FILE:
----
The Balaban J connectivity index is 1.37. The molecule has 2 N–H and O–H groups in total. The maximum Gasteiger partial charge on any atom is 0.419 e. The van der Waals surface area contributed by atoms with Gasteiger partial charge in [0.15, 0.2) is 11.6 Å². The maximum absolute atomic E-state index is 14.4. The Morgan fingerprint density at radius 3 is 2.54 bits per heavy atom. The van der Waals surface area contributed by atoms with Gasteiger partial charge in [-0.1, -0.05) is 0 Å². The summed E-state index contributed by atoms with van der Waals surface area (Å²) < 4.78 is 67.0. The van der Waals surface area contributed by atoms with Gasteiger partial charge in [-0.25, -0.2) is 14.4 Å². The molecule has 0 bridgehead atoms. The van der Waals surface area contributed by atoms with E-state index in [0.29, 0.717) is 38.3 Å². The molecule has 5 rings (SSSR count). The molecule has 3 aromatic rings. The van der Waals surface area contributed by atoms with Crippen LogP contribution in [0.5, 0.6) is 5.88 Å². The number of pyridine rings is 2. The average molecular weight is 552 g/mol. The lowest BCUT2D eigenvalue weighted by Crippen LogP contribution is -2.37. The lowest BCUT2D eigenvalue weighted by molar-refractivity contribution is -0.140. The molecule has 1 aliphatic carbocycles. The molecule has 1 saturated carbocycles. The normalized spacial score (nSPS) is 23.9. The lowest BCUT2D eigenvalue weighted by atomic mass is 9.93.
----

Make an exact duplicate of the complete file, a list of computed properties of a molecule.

The Balaban J connectivity index is 1.37. The molecule has 2 N–H and O–H groups in total. The maximum Gasteiger partial charge on any atom is 0.419 e. The van der Waals surface area contributed by atoms with Gasteiger partial charge in [0.15, 0.2) is 11.6 Å². The maximum absolute atomic E-state index is 14.4. The Morgan fingerprint density at radius 3 is 2.54 bits per heavy atom. The van der Waals surface area contributed by atoms with Gasteiger partial charge in [-0.1, -0.05) is 0 Å². The summed E-state index contributed by atoms with van der Waals surface area (Å²) < 4.78 is 67.0. The van der Waals surface area contributed by atoms with Gasteiger partial charge in [-0.25, -0.2) is 14.4 Å². The molecule has 0 bridgehead atoms. The van der Waals surface area contributed by atoms with E-state index in [0.29, 0.717) is 38.3 Å². The molecule has 5 rings (SSSR count). The molecule has 3 aromatic rings. The van der Waals surface area contributed by atoms with Crippen LogP contribution in [0.5, 0.6) is 5.88 Å². The number of pyridine rings is 2. The average molecular weight is 552 g/mol. The lowest BCUT2D eigenvalue weighted by Crippen LogP contribution is -2.37. The lowest BCUT2D eigenvalue weighted by molar-refractivity contribution is -0.140. The molecule has 1 aliphatic carbocycles. The molecule has 1 saturated carbocycles. The normalized spacial score (nSPS) is 23.9. The lowest BCUT2D eigenvalue weighted by atomic mass is 9.93.